May 23, 2003

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Protests Demand End to Aceh Assault
Reports out of the Indonesian held province of Aceh today tell a worsening tale of humanitarian disaster. It is reported that upwards of 23,000 civilians have fled their homes while as the Indonesian military continues its assault. Another eyewitness report says some 50 civilians have died while over 60 GAM members have been killed. There are even reports of summary executions of young men aged 11-20. And the chorus of protest is growing around the world, demanding the Indonesian military end its assault against the Free Aceh Movement. Meanwhile, Philippine President Gloria Arroyo arrived in Washington and New York this week to meet with President Bush and various big investors. This comes after Arroyo declared war on separatist in the Southern Philippines. Simba Russeau takes a look at the President’s visit to NY and the protests today outside of the Indonesian Mission to the UN.

Venezuelans Want US Ambassador Out
Since the war against Iraq ended, the U.S. government has been refocusing its attention on other countries it deems problematic. Among these, is Venezuela, where the U.S. ambassador to that country has been making regular pronouncements that are critical of the Chavez government. Greg Wilpert reports from Caracas, Venezuela on the disaffection this has created against the Ambassador.

Healthy Forest or Healthy Profits?
The U.S. House of Representatives this week passed a bill that would turn the Bush Administration’s controversial Healthy Forest Initiative into federal law. The plan calls for commercial logging on protected land, starting with the Sam Houston National Forest in Texas. As the bill makes its way to the Senate, conservationists across the country are fighting to keep public lands in public hands. From KPFT in Houston, Erika McDonald has the report.

Anti-Abortion Bill Before Texas Governor
Last week the Texas State legislature made national headlines when House Democrats fled to Oklahoma to break quorum and suspend action on a controversial redistricting measure. The week, the Republican controlled Texas Senate and House were both back in business and now both have passed new anti-choice legislation which critics say further erodes women’s rights to an abortion. Pam Thompson has more.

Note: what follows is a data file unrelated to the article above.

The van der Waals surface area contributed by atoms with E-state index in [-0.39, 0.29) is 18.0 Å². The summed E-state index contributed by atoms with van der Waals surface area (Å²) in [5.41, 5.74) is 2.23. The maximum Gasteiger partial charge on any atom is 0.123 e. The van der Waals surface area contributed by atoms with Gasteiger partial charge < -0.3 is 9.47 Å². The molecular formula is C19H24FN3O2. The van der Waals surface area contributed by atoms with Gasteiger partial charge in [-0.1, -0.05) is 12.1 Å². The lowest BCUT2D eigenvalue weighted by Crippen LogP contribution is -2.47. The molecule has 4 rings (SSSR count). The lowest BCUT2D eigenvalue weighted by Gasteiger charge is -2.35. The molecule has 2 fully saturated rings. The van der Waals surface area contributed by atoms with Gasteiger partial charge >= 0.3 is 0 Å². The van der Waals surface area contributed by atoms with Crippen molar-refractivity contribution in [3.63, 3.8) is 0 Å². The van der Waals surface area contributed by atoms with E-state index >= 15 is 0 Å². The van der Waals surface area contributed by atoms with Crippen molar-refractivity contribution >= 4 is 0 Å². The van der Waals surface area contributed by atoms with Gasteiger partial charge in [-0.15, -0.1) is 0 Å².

Trade Talks Cut Australian Health Subsidies
Today in Hawaii, week-long Free Trade Agreement talks between Australia and the US wrapped up. Australian Prime Minister John Howard has been harshly criticized at home for his cozy relationship with US president George Bush, and many say this week’s Free Trade Talks amount to Howard selling Australians into the profit hungry clutches of US industry. Australia stands to see substantial changes to media and food labeling laws while perhaps the most alarming change will affect the pharmaceutical sector, with critics charging Australians may be paying up to 100% more for their medicines as US drug companies enter the Australian market. And as correspondent Guy Degen reports from Sydney, the Howard government is not only doing deals with the Americans,  but also attempting to dismantle the country’s decades old free-healthcare system.

Medical Debt Hits Poor
The common wisdom is that some 40 million Americans lack health insurance, one fifth of the total population. Now a new report claims that at some point during the past year, as many as 60 million people underwent routine and emergency medical procedures without insurance. The result is crushing medical debt for thousands of patients. Yale-New Haven Hospital is a world-renowned institution in New Haven, Connecticut, affiliated with Yale University. However recently it has come under fire for its hard-hearted and tight-fisted tactics in collecting medical debt. But a network representing union members, religious communities, neighborhood activists and lawmakers has succeeded in pushing the hospital to change some of its more onerous practices. Now they’re looking for an even bigger win. Melinda Tuhus reports from New Haven.


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